These and other objectives and advantages of the present invention will be more readily apparent from a consideration of the following detailed description of the drawings illustrating a preferred embodiment of the invention. 1

In the drawings: 1

FIGURE 1 is a top plan view of a tachometer constructed in accordance with the principles of the present invention.

FIGURE 2 is a cross sectional view of the tachometer taken along line 22 of FIGURE 1.

FIGURE 3 is a schematic circuit diagram of the tachometer shown in FIGURE 1.

FIGURE 4 is a schematic circuit diagram of a slightly modified form of circuit including the present tachometer.

FIGURE 5 is a longitudinal cross sectional view partially broken away of a modified form of tachometer.

members 12 and 13. These members are secured to the base in any suitable manner, such as by means of bolts 14. Each of the angle brackets supports an end plate 15 and 16. End plates 15 and 16 are formed of any suitable material, such as aluminum, and are secured to the angle brackets in any suitable manner, such as by means of bolts 17.

As shown in FIGURES 1 and 2, each of the end plates 15 and 16 is provided with an annular shoulder 18 which receives the end of a housing cylinder 20. Housing cylinder 20 is formed of any suitable electrical insulating material, such as plexiglass. Two horizontal tie rods 21 and 22 interconnect the opposite end plates 15 and 16 to hold those plates tightly against cylinder 20. The cylinder 20 is thus mounted rigidly to the end plates and cannot rotate relative thereto.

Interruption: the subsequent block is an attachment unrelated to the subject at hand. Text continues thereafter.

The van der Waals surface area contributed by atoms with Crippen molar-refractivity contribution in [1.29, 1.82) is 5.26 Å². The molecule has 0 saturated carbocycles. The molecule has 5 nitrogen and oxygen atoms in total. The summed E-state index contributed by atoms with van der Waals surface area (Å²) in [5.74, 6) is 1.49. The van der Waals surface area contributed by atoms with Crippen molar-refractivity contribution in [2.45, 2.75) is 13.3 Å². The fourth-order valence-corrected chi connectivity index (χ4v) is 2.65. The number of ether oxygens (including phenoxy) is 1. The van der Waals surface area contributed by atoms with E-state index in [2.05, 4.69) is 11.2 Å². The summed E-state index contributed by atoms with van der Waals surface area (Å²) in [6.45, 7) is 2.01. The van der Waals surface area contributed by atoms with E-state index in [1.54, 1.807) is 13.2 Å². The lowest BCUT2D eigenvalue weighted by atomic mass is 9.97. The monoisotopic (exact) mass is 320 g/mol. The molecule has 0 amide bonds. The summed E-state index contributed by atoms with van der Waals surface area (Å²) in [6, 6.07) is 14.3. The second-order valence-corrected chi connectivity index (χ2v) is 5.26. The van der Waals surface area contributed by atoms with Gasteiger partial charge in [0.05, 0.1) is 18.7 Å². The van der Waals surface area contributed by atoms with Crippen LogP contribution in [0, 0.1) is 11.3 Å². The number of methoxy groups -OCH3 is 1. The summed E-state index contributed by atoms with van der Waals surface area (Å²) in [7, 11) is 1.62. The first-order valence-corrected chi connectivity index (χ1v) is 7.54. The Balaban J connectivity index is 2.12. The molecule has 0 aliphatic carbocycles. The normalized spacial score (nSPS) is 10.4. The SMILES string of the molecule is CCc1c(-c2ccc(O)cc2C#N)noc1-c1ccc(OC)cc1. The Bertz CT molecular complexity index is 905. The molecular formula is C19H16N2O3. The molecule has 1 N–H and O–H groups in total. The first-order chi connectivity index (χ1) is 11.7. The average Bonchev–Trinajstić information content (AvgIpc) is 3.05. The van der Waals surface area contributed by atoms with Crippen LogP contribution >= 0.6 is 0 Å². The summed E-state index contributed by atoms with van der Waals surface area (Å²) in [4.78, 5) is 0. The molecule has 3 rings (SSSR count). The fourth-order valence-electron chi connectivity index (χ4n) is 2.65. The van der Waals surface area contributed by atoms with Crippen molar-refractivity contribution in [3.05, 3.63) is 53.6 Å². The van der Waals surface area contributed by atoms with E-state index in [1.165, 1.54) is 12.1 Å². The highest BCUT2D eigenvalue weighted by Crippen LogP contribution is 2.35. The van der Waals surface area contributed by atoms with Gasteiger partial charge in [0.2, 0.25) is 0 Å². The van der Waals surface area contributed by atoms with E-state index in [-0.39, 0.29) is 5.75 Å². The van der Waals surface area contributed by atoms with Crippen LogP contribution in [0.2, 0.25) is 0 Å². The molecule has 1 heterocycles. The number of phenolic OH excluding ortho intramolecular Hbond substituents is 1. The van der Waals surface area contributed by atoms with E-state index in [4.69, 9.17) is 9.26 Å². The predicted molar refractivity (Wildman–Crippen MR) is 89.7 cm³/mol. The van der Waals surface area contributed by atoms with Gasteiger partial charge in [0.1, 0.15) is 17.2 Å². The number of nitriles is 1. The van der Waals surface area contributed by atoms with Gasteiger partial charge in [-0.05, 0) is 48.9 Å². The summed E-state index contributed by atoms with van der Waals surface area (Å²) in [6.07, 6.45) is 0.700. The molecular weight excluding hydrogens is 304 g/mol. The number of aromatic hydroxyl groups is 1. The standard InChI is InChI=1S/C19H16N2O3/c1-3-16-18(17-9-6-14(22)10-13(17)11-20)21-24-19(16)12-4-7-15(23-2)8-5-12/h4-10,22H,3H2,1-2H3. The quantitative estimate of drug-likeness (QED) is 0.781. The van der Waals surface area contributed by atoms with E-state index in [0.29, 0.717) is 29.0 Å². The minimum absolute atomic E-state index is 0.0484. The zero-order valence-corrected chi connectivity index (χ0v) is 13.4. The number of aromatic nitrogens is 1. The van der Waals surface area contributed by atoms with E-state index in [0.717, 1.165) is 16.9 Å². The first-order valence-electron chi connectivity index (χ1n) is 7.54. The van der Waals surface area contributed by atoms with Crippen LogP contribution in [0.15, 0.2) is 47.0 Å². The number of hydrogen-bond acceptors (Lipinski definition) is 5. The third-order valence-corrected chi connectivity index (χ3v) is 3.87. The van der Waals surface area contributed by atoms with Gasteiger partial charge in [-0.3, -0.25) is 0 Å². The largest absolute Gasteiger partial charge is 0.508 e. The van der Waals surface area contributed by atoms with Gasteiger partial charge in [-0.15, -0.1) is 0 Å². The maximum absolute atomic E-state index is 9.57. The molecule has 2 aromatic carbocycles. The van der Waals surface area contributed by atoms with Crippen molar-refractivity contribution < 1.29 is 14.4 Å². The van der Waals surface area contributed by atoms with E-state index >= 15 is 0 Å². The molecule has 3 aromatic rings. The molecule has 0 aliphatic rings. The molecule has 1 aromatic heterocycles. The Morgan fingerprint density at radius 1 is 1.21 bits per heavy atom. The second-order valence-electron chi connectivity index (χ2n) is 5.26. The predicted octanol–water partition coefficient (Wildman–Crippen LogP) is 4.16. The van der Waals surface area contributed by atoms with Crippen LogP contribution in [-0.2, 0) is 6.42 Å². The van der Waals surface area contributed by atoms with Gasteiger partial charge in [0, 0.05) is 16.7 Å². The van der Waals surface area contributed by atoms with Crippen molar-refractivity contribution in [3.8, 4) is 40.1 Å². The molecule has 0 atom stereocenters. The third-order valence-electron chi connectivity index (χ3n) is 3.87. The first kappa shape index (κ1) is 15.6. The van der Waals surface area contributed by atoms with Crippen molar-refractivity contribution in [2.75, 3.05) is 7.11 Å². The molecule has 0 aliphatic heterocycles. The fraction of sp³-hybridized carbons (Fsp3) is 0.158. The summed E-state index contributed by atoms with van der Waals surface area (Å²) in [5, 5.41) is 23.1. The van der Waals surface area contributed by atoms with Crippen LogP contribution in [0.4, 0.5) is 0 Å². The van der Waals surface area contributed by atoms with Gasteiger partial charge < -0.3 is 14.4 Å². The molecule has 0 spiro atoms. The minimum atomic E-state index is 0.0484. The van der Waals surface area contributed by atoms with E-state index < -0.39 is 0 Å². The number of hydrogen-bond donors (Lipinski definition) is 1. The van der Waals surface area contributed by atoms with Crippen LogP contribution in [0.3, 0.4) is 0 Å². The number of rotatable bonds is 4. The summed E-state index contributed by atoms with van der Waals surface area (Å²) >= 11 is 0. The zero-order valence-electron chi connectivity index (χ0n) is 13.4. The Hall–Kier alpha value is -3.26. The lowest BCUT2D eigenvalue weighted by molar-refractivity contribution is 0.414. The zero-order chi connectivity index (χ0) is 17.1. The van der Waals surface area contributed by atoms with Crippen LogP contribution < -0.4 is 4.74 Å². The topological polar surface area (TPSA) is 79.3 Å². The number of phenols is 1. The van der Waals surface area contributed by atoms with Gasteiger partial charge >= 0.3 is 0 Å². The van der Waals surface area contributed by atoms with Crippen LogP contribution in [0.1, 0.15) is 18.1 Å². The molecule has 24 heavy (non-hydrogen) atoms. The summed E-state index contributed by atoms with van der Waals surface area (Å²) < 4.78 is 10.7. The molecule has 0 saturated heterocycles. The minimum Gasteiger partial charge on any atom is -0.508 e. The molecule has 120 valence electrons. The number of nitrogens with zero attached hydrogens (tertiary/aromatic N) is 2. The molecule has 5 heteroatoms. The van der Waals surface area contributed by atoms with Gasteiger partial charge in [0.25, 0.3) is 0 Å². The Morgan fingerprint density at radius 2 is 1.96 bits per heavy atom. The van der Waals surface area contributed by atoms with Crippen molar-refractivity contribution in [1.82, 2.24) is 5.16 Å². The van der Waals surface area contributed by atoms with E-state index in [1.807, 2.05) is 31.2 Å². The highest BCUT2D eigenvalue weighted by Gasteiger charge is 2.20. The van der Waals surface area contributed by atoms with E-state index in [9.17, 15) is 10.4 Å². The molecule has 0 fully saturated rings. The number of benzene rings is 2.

An aperture is formed in the center of each of the end plates 15 and 16 and suitable ball bearings (not shown) are mounted in these apertures. A tachometer shaft 23 extends axially through cylinder 20 and is rotatably journalled in the two end roller bearings. One end of tachometer shaft 23 carries a coupling sleeve 24 which is held fast upon the shaft by means of a set screw 25. Coupling sleeve 24 is adapted to receive a shaft 26, the speed of which it is desired to measure. Sleeve 24 is secured to shaft 26 in any suitable manner, such as by means of a set screw 27.